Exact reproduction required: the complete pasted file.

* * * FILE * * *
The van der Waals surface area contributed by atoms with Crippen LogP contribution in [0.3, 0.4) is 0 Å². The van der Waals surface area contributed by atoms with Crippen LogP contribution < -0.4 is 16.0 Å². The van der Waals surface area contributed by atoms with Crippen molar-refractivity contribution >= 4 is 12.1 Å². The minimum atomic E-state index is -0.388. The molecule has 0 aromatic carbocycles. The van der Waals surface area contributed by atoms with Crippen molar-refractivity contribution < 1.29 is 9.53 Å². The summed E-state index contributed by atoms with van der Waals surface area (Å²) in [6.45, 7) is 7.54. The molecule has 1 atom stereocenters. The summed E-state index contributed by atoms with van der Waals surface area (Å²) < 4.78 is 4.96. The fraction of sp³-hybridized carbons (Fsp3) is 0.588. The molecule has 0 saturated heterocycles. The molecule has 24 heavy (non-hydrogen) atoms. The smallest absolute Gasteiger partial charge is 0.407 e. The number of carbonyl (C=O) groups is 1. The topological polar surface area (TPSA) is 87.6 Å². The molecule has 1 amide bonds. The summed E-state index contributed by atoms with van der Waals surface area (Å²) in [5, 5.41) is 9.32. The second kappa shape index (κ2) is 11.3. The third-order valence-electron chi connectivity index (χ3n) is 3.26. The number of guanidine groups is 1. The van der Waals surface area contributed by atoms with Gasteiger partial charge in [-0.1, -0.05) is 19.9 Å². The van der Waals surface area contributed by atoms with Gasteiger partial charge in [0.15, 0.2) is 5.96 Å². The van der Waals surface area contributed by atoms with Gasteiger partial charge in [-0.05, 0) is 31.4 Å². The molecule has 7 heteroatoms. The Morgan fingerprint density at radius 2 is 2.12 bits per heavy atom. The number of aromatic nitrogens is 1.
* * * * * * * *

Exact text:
The van der Waals surface area contributed by atoms with Crippen LogP contribution in [0.3, 0.4) is 0 Å². The van der Waals surface area contributed by atoms with Crippen LogP contribution < -0.4 is 16.0 Å². The van der Waals surface area contributed by atoms with Crippen molar-refractivity contribution >= 4 is 12.1 Å². The minimum atomic E-state index is -0.388. The molecule has 0 aromatic carbocycles. The van der Waals surface area contributed by atoms with Crippen molar-refractivity contribution < 1.29 is 9.53 Å². The summed E-state index contributed by atoms with van der Waals surface area (Å²) in [6.45, 7) is 7.54. The molecule has 1 atom stereocenters. The summed E-state index contributed by atoms with van der Waals surface area (Å²) < 4.78 is 4.96. The fraction of sp³-hybridized carbons (Fsp3) is 0.588. The molecule has 0 saturated heterocycles. The molecule has 24 heavy (non-hydrogen) atoms. The smallest absolute Gasteiger partial charge is 0.407 e. The number of carbonyl (C=O) groups is 1. The topological polar surface area (TPSA) is 87.6 Å². The molecule has 1 amide bonds. The summed E-state index contributed by atoms with van der Waals surface area (Å²) in [5, 5.41) is 9.32. The second kappa shape index (κ2) is 11.3. The third-order valence-electron chi connectivity index (χ3n) is 3.26. The number of guanidine groups is 1. The van der Waals surface area contributed by atoms with Gasteiger partial charge in [-0.1, -0.05) is 19.9 Å². The van der Waals surface area contributed by atoms with Gasteiger partial charge in [0.15, 0.2) is 5.96 Å². The van der Waals surface area contributed by atoms with Gasteiger partial charge in [-0.05, 0) is 31.4 Å². The molecule has 7 heteroatoms. The Morgan fingerprint density at radius 2 is 2.12 bits per heavy atom. The number of aromatic nitrogens is 1.